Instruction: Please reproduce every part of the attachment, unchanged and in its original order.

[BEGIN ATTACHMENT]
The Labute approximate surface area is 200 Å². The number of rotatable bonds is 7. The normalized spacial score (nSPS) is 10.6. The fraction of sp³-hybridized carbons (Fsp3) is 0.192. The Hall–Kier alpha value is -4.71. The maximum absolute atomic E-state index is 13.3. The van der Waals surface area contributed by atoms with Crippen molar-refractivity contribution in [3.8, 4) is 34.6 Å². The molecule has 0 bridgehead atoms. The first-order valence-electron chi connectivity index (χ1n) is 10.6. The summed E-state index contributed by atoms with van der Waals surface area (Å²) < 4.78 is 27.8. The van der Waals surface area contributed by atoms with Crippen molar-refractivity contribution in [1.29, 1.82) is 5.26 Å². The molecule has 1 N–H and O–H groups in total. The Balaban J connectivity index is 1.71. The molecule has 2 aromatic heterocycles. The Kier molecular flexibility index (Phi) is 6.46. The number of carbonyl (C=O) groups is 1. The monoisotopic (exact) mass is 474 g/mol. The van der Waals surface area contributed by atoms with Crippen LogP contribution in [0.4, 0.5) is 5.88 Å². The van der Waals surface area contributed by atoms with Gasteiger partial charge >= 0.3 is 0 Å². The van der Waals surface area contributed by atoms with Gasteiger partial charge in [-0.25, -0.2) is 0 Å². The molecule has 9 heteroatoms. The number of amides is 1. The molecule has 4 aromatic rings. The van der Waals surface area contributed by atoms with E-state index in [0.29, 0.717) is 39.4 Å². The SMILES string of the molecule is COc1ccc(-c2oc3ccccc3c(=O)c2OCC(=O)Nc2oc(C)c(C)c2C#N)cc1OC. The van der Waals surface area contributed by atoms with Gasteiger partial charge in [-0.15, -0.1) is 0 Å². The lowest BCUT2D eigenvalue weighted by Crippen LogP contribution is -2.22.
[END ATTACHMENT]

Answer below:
The Labute approximate surface area is 200 Å². The number of rotatable bonds is 7. The normalized spacial score (nSPS) is 10.6. The fraction of sp³-hybridized carbons (Fsp3) is 0.192. The Hall–Kier alpha value is -4.71. The maximum absolute atomic E-state index is 13.3. The van der Waals surface area contributed by atoms with Crippen molar-refractivity contribution in [3.8, 4) is 34.6 Å². The molecule has 0 bridgehead atoms. The first-order valence-electron chi connectivity index (χ1n) is 10.6. The summed E-state index contributed by atoms with van der Waals surface area (Å²) < 4.78 is 27.8. The van der Waals surface area contributed by atoms with Crippen molar-refractivity contribution in [1.29, 1.82) is 5.26 Å². The molecule has 1 N–H and O–H groups in total. The Balaban J connectivity index is 1.71. The molecule has 2 aromatic heterocycles. The Kier molecular flexibility index (Phi) is 6.46. The number of carbonyl (C=O) groups is 1. The monoisotopic (exact) mass is 474 g/mol. The van der Waals surface area contributed by atoms with Crippen LogP contribution in [0.4, 0.5) is 5.88 Å². The van der Waals surface area contributed by atoms with Gasteiger partial charge >= 0.3 is 0 Å². The van der Waals surface area contributed by atoms with Gasteiger partial charge in [-0.25, -0.2) is 0 Å². The molecule has 9 heteroatoms. The number of amides is 1. The molecule has 4 aromatic rings. The van der Waals surface area contributed by atoms with E-state index in [0.29, 0.717) is 39.4 Å². The SMILES string of the molecule is COc1ccc(-c2oc3ccccc3c(=O)c2OCC(=O)Nc2oc(C)c(C)c2C#N)cc1OC. The van der Waals surface area contributed by atoms with Gasteiger partial charge in [-0.15, -0.1) is 0 Å². The lowest BCUT2D eigenvalue weighted by Crippen LogP contribution is -2.22.